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Commission summary, 6/14/2022: Quincy-area transmission line routes chosen

Transmission projects will increase electrical capacity in Quincy

Grant PUD staff Tuesday presented commissioners with their preferred routes for three new transmission lines that will increase electrical capacity and improve reliability in the ag-and-data hub city of Quincy.

The routes are four of the 10 projects comprising the "Quincy Transmission Expansion Plan (QTEP)," a $140 million package of electric system upgrades. Quincy's current demand for electricity can exceed 200 megawatts during the summer peak. QTEP projects will provide the additional transmission capacity necessary to reliably serve up to 650 megawatts of energy demand, Grant PUD Power Delivery Engineer Randy Kono told commissioners.

The transmission lines and their preferred routes are:
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  • Columbia to Mt. View Substation: Alternative 2 chosen out of three total alternatives. The route begins at Road S SW in Western Quincy and runs 3.2 miles to the Mountain View Substation off of Road 5 NW. The chosen route is the shortest. It would pass along existing agricultural roads and cross the smallest number of private land parcels at 12. It also avoids the less-secure option of locating the line in the same right-of-way as two existing transmission lines. At an estimated $6 million, it's virtually the same cost as the other options. For maps and comparison, see pages 9-10 of the presentation materials.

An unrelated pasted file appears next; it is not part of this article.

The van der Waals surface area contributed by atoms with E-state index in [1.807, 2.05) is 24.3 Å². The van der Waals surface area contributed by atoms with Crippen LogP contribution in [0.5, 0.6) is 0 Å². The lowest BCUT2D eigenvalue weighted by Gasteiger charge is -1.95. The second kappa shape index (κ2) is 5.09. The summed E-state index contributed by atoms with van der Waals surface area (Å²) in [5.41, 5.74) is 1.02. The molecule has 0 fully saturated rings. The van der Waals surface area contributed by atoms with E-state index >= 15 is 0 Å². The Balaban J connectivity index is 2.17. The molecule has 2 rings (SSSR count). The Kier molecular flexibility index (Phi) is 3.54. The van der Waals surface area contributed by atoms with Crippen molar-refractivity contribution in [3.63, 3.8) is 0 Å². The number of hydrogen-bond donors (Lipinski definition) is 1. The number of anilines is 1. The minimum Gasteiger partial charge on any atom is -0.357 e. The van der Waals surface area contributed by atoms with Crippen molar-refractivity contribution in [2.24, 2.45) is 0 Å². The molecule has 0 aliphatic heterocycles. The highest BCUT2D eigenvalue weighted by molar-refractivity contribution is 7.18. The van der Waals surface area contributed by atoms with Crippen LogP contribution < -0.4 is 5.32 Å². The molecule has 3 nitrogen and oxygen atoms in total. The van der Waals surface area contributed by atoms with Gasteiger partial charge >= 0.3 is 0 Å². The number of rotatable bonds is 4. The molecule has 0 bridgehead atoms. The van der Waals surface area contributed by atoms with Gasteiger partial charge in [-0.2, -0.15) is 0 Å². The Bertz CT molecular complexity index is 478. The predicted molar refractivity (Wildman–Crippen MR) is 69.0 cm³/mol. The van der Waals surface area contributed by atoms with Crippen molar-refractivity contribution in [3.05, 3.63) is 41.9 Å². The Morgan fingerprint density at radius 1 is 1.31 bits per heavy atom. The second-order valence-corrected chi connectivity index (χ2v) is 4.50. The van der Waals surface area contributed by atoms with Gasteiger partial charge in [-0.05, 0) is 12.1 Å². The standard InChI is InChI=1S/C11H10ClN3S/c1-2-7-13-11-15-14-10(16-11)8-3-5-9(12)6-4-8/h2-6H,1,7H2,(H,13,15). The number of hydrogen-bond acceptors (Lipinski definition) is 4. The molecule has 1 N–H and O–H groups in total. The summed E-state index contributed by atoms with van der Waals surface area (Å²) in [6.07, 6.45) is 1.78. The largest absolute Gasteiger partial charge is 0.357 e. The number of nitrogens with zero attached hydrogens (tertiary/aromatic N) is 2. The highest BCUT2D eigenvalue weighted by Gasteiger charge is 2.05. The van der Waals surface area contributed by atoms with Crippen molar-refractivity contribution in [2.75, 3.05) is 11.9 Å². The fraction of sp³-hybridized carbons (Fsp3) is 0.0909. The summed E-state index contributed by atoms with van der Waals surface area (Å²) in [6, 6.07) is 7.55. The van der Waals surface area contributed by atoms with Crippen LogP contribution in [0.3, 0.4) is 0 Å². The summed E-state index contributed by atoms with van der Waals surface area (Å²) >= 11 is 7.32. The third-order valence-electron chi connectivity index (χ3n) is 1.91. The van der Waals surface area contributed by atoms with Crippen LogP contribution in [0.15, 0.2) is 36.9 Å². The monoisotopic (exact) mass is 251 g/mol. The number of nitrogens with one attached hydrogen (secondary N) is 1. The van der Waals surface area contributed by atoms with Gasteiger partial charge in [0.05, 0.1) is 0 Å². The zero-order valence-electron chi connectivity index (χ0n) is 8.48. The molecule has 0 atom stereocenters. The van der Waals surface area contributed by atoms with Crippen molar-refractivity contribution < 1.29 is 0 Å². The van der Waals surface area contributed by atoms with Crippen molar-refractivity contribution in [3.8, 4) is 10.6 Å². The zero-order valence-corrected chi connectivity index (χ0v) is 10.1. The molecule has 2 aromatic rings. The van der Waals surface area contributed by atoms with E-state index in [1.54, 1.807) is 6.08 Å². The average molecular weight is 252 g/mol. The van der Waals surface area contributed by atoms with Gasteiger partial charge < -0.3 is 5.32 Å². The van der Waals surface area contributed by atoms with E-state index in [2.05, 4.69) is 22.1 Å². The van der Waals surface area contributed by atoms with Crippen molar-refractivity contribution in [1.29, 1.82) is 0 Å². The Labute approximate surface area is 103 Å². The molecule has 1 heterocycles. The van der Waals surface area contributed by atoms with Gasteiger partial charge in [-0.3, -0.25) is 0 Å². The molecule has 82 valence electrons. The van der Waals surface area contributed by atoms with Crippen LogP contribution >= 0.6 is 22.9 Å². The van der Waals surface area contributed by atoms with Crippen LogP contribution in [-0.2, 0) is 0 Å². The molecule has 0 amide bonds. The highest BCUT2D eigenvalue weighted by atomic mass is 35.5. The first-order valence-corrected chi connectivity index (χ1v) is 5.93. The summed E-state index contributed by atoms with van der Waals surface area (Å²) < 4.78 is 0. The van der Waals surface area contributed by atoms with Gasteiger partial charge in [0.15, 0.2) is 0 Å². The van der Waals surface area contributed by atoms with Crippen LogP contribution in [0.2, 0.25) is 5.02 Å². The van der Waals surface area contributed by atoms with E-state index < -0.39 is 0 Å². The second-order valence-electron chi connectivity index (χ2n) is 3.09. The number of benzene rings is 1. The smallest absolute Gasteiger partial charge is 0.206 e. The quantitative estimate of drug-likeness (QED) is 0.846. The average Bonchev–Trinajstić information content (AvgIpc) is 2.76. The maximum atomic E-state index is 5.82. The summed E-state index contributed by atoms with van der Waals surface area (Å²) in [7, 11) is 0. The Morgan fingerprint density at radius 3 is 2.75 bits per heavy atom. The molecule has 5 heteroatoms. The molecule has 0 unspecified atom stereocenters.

• Monument Hill to Rocky Ford: Connects the Mountain View Substation, off of Road 5 NW, to the proposed new Monument Hill Switchyard at Road 11 NW and Road O NW. Alternative 2 was chosen of four options. The route begins on Road 13 NW and continues south along Road C NW to the proposed switchyard site. The route is the shortest at 2.3 miles, the least expensive at approximately $4 million and is already partly on Grant PUD right-of-way. It also crosses the smallest number of private land parcels at seven. For maps and comparison, see pages 12-13 of the presentation materials
  • Monument Hill Loop #1: Would connect the future West Canal Substation off of Road O NW to the North Quincy Substation at Road P NW and Road 11 NW. With the addition of the future Monument Hill Switchyard, connections will be established to form an energy-supply "loop," improving reliability. Alternative 1 was selected out of three options. The route is the shortest at 1.4 miles, the least expensive at $4 million and avoids railroad and irrigation canal crossings. For maps and comparison, see pages 15-16 of the presentation materials.

Construction is expected to begin on these three lines in early 2026 with service to begin in early 2028.